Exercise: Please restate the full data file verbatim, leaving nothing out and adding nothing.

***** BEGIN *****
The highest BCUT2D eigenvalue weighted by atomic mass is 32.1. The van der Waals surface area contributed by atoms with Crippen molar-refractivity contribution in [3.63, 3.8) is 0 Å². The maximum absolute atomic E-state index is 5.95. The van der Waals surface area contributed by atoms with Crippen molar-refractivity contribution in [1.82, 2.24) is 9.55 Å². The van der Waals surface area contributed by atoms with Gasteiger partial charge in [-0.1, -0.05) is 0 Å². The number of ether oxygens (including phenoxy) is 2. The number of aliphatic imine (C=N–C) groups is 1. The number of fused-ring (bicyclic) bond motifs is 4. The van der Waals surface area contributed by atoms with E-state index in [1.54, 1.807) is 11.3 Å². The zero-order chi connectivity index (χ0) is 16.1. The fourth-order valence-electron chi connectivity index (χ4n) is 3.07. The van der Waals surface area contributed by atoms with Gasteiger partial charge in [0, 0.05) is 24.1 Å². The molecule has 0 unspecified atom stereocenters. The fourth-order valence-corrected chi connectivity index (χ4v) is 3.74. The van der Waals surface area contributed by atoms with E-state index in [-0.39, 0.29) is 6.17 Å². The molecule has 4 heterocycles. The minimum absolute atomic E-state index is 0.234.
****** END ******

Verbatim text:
The highest BCUT2D eigenvalue weighted by atomic mass is 32.1. The van der Waals surface area contributed by atoms with Crippen molar-refractivity contribution in [3.63, 3.8) is 0 Å². The maximum absolute atomic E-state index is 5.95. The van der Waals surface area contributed by atoms with Crippen molar-refractivity contribution in [1.82, 2.24) is 9.55 Å². The van der Waals surface area contributed by atoms with Gasteiger partial charge in [-0.1, -0.05) is 0 Å². The number of ether oxygens (including phenoxy) is 2. The number of aliphatic imine (C=N–C) groups is 1. The number of fused-ring (bicyclic) bond motifs is 4. The van der Waals surface area contributed by atoms with E-state index in [1.54, 1.807) is 11.3 Å². The zero-order chi connectivity index (χ0) is 16.1. The fourth-order valence-electron chi connectivity index (χ4n) is 3.07. The van der Waals surface area contributed by atoms with Gasteiger partial charge in [0, 0.05) is 24.1 Å². The molecule has 0 unspecified atom stereocenters. The fourth-order valence-corrected chi connectivity index (χ4v) is 3.74. The van der Waals surface area contributed by atoms with E-state index in [-0.39, 0.29) is 6.17 Å². The molecule has 4 heterocycles. The minimum absolute atomic E-state index is 0.234.